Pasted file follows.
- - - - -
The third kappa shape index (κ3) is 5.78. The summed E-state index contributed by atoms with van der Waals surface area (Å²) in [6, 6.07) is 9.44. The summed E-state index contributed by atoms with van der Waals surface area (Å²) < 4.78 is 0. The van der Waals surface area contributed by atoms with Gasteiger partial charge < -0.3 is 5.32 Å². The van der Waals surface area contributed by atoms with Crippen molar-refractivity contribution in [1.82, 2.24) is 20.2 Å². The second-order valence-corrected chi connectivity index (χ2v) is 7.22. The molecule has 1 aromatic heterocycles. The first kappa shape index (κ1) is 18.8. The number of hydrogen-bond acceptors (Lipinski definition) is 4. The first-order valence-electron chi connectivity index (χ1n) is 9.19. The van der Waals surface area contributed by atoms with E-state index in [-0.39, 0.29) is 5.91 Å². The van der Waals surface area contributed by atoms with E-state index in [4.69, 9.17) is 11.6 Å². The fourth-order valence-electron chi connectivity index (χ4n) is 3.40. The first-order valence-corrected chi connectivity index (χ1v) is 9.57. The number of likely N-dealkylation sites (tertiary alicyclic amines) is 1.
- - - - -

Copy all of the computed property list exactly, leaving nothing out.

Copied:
The third kappa shape index (κ3) is 5.78. The summed E-state index contributed by atoms with van der Waals surface area (Å²) in [6, 6.07) is 9.44. The summed E-state index contributed by atoms with van der Waals surface area (Å²) < 4.78 is 0. The van der Waals surface area contributed by atoms with Gasteiger partial charge < -0.3 is 5.32 Å². The van der Waals surface area contributed by atoms with Crippen molar-refractivity contribution in [1.82, 2.24) is 20.2 Å². The second-order valence-corrected chi connectivity index (χ2v) is 7.22. The molecule has 1 aromatic heterocycles. The first kappa shape index (κ1) is 18.8. The number of hydrogen-bond acceptors (Lipinski definition) is 4. The first-order valence-electron chi connectivity index (χ1n) is 9.19. The van der Waals surface area contributed by atoms with E-state index in [-0.39, 0.29) is 5.91 Å². The van der Waals surface area contributed by atoms with E-state index in [4.69, 9.17) is 11.6 Å². The fourth-order valence-electron chi connectivity index (χ4n) is 3.40. The first-order valence-corrected chi connectivity index (χ1v) is 9.57. The number of likely N-dealkylation sites (tertiary alicyclic amines) is 1.